Web father suggests monitoring compromise

10 Jun 2013

My lords, ladies and gentlemen, pray silence please for Sir Tim Berners-Lee, founder of the internet and voice of reason on government web snooping.

Revelations that the US and UK intelligence services have been gathering data from major web companies including Google and Facebook have reignited the debate on internet privacy and the level to which governments should be able to monitor an individual’s web usage.

The typical government stance is that they must monitor web habits and online communications in the interests of national security, particularly preventing terrorism. The typical counter argument is that such snooping is an invasion of privacy, and that giving authorities free rein is a step towards totalitarianism.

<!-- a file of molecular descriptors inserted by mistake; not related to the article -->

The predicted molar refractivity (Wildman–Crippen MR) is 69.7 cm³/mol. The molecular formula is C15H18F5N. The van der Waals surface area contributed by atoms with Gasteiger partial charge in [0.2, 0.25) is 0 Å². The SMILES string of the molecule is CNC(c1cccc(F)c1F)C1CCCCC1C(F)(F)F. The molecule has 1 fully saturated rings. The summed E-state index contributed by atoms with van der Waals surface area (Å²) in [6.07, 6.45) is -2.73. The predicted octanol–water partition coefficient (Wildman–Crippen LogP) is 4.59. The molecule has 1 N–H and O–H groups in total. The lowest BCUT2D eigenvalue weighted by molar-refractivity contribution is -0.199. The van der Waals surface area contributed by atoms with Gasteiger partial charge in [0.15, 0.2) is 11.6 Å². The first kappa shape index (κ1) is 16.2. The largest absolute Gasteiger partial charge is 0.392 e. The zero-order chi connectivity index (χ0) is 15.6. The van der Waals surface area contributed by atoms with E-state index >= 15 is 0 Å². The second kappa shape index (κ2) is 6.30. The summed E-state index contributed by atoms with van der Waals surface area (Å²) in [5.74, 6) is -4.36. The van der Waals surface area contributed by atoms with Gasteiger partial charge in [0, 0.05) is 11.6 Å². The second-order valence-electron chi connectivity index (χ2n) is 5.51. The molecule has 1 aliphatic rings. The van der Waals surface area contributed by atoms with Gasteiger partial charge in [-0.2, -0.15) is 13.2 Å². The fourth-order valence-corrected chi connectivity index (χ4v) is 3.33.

Berners-Lee believes a compromise is possible, whereby the firms responsible for running the internet should be connected “at arms length” to government, the Telegraph reports. The web founder said governments should ensure the web remains neutral and independent and that the internet is as important to democracy as a free press.

It is an approach the majority of web users will likely agree with. It provides governments with the ability to monitor usage in the interests of national security, but ensure they do so through legal means rather than some secretive program that raises concerns over civil liberties.

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